Resilience: Attitudes and Skills

30th April 2015 | By More

ResilienceResilience depends on supportive, responsive relationships and mastering a set of capabilities that can help us respond and adapt to adversity in healthy ways:

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Personal Control

Resilient people focus on events over which they have some influence or control rather than adopting what researchers have referred to as a “victim’s mentality” and constantly asking, “Why me?”. Those who believe in their own capacity to overcome hardships and guide their own destiny are far more likely to adapt positively to adversity.

It is for this reason that adults must communicate in an emphathic way to children that while they have had little, if any, control over the emergence of certain adverse events in their lives, what they can learn with the assistance of supportive adults is to gain increasing control over their attitude towards and the constructive ways in which they respond to such negative events.

Executive functioning & self-regulation

These skills enable individuals to manage their own behavior and emotions and develop and execute adaptive strategies to cope effectively with difficult situations.

Programs that actively build skills for planning, organization, impulse control, cognitive flexibility, and other executive functions can also improve the abilities of adults with limited education and low income to cope with, adapt to, and even prevent adversity in their lives and in the lives of their children.

Cultural Traditions & Faith

Adults and children who are solidly grounded within such traditions are more likely to respond effectively, when challenged by a major stressor or a severely disruptive experience.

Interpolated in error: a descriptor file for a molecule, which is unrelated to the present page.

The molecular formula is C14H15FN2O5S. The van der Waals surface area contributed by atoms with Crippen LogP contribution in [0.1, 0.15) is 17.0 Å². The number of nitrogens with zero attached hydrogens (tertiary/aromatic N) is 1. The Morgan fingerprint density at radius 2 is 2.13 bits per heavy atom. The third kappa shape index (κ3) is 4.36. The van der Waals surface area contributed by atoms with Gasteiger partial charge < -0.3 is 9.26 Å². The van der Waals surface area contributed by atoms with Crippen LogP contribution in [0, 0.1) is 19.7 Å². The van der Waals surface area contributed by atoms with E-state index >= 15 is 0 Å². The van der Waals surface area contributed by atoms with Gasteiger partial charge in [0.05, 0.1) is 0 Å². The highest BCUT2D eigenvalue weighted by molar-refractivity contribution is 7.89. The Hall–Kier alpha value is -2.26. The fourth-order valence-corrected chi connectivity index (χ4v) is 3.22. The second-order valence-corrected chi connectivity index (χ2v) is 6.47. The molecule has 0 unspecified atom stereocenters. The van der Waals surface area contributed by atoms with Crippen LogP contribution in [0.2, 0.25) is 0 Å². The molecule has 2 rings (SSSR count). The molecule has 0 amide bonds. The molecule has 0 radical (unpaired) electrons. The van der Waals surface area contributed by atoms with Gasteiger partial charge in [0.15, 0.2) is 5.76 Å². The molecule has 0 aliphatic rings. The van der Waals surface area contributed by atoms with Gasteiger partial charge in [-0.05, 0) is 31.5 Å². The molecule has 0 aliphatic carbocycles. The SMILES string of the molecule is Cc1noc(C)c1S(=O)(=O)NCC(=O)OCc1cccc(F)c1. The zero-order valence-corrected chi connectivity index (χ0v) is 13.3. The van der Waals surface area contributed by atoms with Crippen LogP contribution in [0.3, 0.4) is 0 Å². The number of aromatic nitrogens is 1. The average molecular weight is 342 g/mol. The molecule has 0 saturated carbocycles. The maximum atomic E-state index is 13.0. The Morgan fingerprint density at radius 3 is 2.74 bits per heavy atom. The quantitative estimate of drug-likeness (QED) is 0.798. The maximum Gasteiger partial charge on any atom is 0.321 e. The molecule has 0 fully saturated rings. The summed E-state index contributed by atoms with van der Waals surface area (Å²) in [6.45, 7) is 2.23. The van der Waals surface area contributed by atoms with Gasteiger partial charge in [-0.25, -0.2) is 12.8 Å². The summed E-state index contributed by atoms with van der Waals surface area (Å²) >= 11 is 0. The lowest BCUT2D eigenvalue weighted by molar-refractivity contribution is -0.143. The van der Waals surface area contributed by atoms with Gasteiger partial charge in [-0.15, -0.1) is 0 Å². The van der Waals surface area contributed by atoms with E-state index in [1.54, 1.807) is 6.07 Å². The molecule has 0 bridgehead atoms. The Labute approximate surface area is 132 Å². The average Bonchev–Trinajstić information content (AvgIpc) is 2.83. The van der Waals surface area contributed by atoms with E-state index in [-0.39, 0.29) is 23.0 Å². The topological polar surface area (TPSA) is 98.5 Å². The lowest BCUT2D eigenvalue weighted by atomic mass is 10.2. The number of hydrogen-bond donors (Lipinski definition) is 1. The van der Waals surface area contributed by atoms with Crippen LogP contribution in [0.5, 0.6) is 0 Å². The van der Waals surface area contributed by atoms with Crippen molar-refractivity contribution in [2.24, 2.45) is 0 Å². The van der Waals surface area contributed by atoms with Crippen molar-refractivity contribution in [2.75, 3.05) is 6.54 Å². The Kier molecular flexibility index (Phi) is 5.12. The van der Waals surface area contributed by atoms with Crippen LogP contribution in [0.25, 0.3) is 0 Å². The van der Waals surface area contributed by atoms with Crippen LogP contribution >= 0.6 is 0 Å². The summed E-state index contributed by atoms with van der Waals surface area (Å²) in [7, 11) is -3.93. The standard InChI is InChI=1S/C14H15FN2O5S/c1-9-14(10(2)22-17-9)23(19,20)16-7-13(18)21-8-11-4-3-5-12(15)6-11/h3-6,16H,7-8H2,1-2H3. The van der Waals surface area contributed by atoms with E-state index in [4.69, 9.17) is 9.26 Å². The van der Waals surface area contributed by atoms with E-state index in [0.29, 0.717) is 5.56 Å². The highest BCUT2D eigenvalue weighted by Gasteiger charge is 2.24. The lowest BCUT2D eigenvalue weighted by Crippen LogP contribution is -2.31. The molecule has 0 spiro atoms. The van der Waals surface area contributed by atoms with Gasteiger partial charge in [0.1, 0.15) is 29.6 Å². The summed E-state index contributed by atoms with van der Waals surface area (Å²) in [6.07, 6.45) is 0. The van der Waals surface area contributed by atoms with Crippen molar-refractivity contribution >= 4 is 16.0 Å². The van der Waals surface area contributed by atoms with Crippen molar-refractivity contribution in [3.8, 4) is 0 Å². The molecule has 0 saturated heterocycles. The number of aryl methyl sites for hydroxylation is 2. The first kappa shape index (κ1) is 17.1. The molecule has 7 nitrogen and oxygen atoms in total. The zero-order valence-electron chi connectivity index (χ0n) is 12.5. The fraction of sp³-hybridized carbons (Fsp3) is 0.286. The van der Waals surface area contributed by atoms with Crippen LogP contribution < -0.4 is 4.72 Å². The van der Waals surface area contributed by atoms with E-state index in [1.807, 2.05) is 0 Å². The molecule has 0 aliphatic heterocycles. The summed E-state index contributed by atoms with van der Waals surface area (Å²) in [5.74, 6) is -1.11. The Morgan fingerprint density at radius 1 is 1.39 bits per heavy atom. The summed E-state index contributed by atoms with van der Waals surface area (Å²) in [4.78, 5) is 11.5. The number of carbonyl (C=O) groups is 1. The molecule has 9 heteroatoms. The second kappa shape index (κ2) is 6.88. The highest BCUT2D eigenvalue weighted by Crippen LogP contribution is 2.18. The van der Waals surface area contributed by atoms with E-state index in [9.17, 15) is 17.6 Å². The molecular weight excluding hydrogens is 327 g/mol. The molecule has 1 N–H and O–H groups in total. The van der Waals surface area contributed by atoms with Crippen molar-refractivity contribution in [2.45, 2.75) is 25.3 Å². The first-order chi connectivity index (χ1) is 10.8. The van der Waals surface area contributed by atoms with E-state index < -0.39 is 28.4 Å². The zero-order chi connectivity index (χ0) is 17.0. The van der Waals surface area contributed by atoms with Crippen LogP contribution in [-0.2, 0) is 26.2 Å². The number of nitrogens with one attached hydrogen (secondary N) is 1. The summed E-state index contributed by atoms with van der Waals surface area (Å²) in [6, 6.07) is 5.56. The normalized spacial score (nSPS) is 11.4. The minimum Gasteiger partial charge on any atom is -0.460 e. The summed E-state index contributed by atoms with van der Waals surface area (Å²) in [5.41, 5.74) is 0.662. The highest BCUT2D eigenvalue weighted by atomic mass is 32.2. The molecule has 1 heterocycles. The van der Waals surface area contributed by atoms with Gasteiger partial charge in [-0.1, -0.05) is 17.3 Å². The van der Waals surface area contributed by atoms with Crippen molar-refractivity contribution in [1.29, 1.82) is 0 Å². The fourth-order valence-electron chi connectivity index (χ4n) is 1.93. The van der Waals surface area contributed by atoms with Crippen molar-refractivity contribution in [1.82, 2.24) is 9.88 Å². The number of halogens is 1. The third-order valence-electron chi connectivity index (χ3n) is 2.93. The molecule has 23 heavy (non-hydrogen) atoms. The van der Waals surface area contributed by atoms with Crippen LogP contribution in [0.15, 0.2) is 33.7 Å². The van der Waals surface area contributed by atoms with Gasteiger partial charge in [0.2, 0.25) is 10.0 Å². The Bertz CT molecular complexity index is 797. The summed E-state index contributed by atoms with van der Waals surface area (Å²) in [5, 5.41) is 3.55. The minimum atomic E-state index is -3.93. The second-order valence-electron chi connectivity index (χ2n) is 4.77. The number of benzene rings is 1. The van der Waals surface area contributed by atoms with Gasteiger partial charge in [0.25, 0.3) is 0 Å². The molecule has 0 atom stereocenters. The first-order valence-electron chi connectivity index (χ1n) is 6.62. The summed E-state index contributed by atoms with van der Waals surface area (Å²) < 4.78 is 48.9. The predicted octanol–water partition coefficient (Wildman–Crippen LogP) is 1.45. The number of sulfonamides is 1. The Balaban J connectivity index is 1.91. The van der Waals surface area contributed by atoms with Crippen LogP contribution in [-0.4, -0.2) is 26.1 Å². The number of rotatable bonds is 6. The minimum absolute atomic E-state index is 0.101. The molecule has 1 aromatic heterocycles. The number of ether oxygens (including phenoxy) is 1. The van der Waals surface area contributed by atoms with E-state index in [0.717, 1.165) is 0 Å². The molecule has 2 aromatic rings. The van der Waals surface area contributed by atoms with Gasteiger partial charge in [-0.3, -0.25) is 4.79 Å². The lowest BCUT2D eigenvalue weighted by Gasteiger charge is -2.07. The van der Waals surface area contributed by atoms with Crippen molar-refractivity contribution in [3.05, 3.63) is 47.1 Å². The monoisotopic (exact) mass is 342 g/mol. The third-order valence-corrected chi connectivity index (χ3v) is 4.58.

Health & Wellness

Increasing evidence suggests that regular physical exercise and stress-reduction practices (such as mindfulness and meditation) at all ages can alter brain structure and function, while also reducing the expression of pro-inflammatory genes.

Contributory or Charitable Activities

Participation in activities that involve helping or enriching the lives of others, add meaning, purpose, and resilience to our lives. I have long advocated that we regularly introduce opportunities for children to engage in such activities as an effective intervention for reinforcing resilience.

Avoid Blaming the Victim

There is no ‘resilience gene’ that determines the life course of an individual irrespective of the experiences that shape genetic expression. The capacity to adapt and thrive despite adversity develops through the interaction of supportive relationships, gene expression, and adaptive biological systems. When overcoming the odds is erroneously viewed as simply a matter of individual motivation or grit, the failure to succeed is perceived as the fault of the individual, and ‘blaming the victim’ becomes the most frequent response.

This misinterpretation has contributed to public policies that actually work against helping children to become more resilient. An example that is offered is the practice of removing a child from an environment that is unsafe but failing to provide opportunities necessary “to restore the relationships and build the capacities that underlie resilience.

Is It Ever Too Late?

We conceive of resilience as a “mindset” associated with particular skills and coping behaviors, so there is no reason to believe that resilience cannot be nurtured throughout our lives. The capabilities that underlie resilience can be strengthened at any age. A growing body of evidence shows that the coping skills that support effective adaptation in the face of adversity are built through a developmental process that occurs over an extended period of time, from infancy through adolescence and into the adult years.

Extensive evidence collected over decades of research points towards the powerful influence of a composite of personal, relational, and contextual factors that are associated with positive outcomes in the face of adversity. Drawing on this powerful knowledge base, all prevention and intervention programs would benefit from focusing on combinations of the following: (1) facilitating supportive adult-child relationships, (2) building a sense of self-efficacy and perceived control; (3) providing opportunities to strengthen adaptive skills and self-regulatory capacities, and (4) mobilizing sources of faith, hope, and cultural traditions.

Compiled from an article by Dr Robert Brooks (Clinical Psychologist & Author – Harvard Medical School)

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Category: Mental, Resilience

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